Today’s forecast: Look for sunny skies, a high of 85 degrees, SE winds of 15 mph, and one to two-foot seas.
Our intrepid fishing guide, “Snookman” Wayne Landry tells us what’s biting out at the inlet:
“Good morning, all my fishing fanatics. First, I would like to thank all the law enforcement dive teams for what cleaning up the "underwater" area of the north jetty last Wednesday. Job well done! Also, I would like to thank our SISP (Sebastian Inlet State Park) team, including our park managers. I was a part their team who cleaned up the ‘topside’ of the jetty and rock area over the wall (from the catwalk to the tip of the jetty). We picked up three five-gallon buckets of junk and litter in that area, most of it was from the rock shoreline over the wall, and the last 20 feet or so of the jetty. Job well done, Ken, Alex, Tess, Terese, D, and a couple of our other volunteers on site. THANK YOU!
Now, for what you all are waiting for: Last week, the fishing picked up quite a bit, mostly due to the calmer weather and cleaner water and the water temperatures being pretty much where they should be for this time of year, finally.
North jetty: Early last week there was a fairly good snook bite in the early morning at the end of high tide and first part of the outgoing tide on live shrimp and mojarras. As always, most were too big to keep but several keepers were taken. I saw were some small mangrove snappers being caught on live shrimp and cut bait, but most were under the minimum 10 inches. Some were keepers. Lookdowns were being caught on small crappie jigs around the tip on the incoming tides, along with just a few Spanish mackerel on gotcha lures. While the jetty was closed for the two days and I was out there, I saw a lot of promising action around the jetty. In the clear water, I saw a lot of baitfish, pilchards and greenies, along with the small needlefish that usually show up this time of year when the water warms up. Plenty of big barracuda were cruising around, huge jack crevalles were chasing the mullet schools, large cubera snappers were swimming around the rocks at the base of the jetty, as well as sheepshead. I also saw quite a few schools of baitfish outside of the jetty moving around, and some large tarpon rolling around headed north up the beach. They looked to be in the 80 to 100-pound range, and there were quite a few of them in the schools.
South jetty: With the water calmed and cleaned up last week, the bite over here has picked up quite a bit too! When I was down all last week, I saw quite a few nice snook caught in the slot and over slot from the rock wall on the incoming tide. The bait of choice was the mojarra, but a few were caught on live shrimp as well. On the tip of the jetty on both tides there were black margates, blue runners and whiting being caught, along with the ever-pesky catfish. Later in the week, the pompano bite went off fairly good on the southeast corner surf area. Thursday when I was over there, I saw fish flying over the rail almost on every cast! Most of the pompanos were about 13 to 14 inches to the fork - nice fish! They were caught on the small "goofy" jigs, (pink/white, chartreuse/white).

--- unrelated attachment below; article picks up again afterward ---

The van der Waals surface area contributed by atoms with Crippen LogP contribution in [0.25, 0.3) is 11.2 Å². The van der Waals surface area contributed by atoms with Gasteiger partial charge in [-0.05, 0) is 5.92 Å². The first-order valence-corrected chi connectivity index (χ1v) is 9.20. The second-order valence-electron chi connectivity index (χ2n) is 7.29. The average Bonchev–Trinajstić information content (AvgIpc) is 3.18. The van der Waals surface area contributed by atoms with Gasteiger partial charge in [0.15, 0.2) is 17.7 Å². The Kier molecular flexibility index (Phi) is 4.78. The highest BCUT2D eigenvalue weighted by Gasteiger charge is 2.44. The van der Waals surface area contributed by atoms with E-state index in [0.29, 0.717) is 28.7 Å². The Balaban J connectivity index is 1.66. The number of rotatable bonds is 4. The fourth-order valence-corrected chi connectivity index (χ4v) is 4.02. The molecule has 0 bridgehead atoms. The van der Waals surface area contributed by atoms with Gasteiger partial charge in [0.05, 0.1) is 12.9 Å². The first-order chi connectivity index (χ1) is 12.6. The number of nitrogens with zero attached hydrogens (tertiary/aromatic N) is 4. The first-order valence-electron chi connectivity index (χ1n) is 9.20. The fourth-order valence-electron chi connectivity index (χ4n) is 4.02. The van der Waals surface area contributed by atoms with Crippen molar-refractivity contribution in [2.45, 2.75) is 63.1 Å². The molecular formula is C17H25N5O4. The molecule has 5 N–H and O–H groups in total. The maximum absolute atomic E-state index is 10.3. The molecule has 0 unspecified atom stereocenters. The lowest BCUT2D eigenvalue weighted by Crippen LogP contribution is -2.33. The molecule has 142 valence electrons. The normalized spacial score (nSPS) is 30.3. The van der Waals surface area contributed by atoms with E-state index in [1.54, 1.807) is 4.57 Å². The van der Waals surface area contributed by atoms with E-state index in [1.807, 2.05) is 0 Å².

T-Dock area: Back here, the bite has gotten better, with mostly the snapper family being caught. I saw plenty of mangroves taken; most were too small, but a few fell onto the 10-inch minimum keeper range. Also, I saw a few schoolmaster snapper and lane snappers being caught in the mix. Schoolmasters must be 10 inches, lane snapper, 8 inches. I also saw a couple small goliath grouper caught fishing for snook. Speaking of snook, the bite back here has been a hit-or-miss deal on live mojarras.
Surf area (both sides): Due to the winds picking back up this past weekend and thru the rest of the week, if you find clean water you can usually find a lot of whiting and some pompano. Cut shrimp and fish bites and sand fleas will be your best bait. But look for clean water.
Offshore: Fishing has picked up out here as well. With the seas being calm and clean last week, the mahi bite was rather good. Most of the fish were being caught trolling islander lures and feathers, either naked or with strips or ballyhoo. Most of the guys and gals have been ‘running and gunning’ - looking for birds, weed lines and temperature breaks to find the fish. Eighty to 200 feet of water is where they have been. When you do find some, pitch baits are enticing them to bite: grunts, pilchards and threadfins are baits of choice. Most fish are between 10 to 20 pounds with some to 40 pounds. A couple of my friends went out last week and boated two mahi that were about 20 to 25 pounds in the 250-foot area. They also bottom fished and caught large triggerfish and vermillion snappers. Kingfish have been in the area as well, for those trolling large-lipped lures and drone spoons. And for those who like to go WAY out there, the east side of the Gulf Stream is producing some nice blackfin and yellowfin tuna on trolled black-and-blue islanders and feathers with strip baits or ballyhoo. Use the smaller lures for the blacks. Fish up to 10-15lbs on the blacks and 120lbs for the yellowfins.
The weather is supposed to be breezy week this week and iffy for surf fishing, but it will be a good week for beaching it! The North jetty will be OK, but the south jetty will be dirtied up and weedy. Grab your gear, coolers, sunblock and go enjoy the outdoors! Have a great week everyone! - Snookman.”